Facial and upper-limb movement abnormalities in individuals with psychotic-like experiences: a motion analysis study

Shu Mei Wang (Corresponding Author), Bess Yin Hung Lam, Li Chieh Kuo, Hsiao Man Hsu, Wen Chen Ouyang

Research output: Journal article publicationJournal articleAcademic researchpeer-review

Abstract

Slow movements and irregular muscle contraction have been reported separately in different studies targeting individuals with psychotic-like experiences (PLEs). To date, it remains unknown whether these two movement abnormalities, possibly associated with hypo- and hyper-dopaminergia, respectively, co-existed in one sample with PLEs and interrelated in the early stage of psychotic progression. Therefore, this study was to examine if facial and upper-limb slow movements and irregular muscle contraction co-existed in individuals with PLEs, interrelated, and were associated with PLEs. A total of 26 individuals with PLEs, who were identified using the 16-item Prodromal Questionnaire, and 26 age- and gender-matched healthy controls received the facial and upper-limb movement measurement. A motion capture system was used to record the movement procedure and thus calculate kinematic variables that represented severity of slow movements and irregular muscle contraction. Results showed that facial and upper-limb slow movements and facial irregular muscle contraction existed in individuals with PLEs. For the total sample, slower facial movements were associated with less regular facial muscle contraction; slower upper-limb movements were associated with less regular upper-limb muscle contraction. Slower and less regular facial and upper-limb movements were associated with more severe PLEs. Compensatory changes in dopaminergic neural pathways in response to elevated dopamine might explain connection between slow movements and irregular muscle contraction. Because of the ability to detect facial and upper-limb movement abnormalities objectively and sensitively, motion analysis has great applicability to sensorimotor studies for people in the psychosis continuum.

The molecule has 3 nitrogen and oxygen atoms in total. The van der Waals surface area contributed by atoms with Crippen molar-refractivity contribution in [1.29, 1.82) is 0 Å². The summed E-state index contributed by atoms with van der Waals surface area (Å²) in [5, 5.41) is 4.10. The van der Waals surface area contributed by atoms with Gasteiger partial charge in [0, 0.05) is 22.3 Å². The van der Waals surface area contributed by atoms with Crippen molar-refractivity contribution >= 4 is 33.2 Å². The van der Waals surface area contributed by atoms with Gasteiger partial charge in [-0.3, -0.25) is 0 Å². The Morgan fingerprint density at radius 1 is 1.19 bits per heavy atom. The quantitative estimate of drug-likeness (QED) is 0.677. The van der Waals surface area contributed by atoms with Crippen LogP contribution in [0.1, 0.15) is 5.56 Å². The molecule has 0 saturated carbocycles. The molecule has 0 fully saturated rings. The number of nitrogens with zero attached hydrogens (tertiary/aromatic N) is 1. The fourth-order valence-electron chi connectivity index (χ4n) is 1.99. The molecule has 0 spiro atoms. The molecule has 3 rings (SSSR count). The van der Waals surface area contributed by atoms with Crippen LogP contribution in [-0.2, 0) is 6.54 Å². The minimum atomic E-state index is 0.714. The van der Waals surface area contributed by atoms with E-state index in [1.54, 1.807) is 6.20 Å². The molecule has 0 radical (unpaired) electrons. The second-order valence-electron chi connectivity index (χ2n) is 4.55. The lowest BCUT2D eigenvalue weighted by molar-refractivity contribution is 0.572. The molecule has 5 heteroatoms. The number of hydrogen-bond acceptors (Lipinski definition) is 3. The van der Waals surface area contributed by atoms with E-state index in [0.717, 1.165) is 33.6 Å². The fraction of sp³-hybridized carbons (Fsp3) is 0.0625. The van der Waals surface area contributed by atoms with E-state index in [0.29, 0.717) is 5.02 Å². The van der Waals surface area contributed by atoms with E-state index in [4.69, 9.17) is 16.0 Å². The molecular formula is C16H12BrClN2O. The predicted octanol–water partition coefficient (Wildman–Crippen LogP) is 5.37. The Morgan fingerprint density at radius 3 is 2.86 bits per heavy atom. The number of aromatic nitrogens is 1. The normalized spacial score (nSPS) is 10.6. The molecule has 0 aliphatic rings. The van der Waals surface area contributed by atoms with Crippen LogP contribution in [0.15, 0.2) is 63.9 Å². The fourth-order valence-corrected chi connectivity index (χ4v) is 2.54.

Original languageEnglish
JournalEuropean Archives of Psychiatry and Clinical Neuroscience
DOIs
Publication statusPublished - 9 Nov 2022

Keywords

  • Bradykinesia
  • Dopamine
  • Dyskinesia
  • Motion analysis
  • Prodromal questionnaire

ASJC Scopus subject areas

  • Psychiatry and Mental health
  • Biological Psychiatry
  • Pharmacology (medical)

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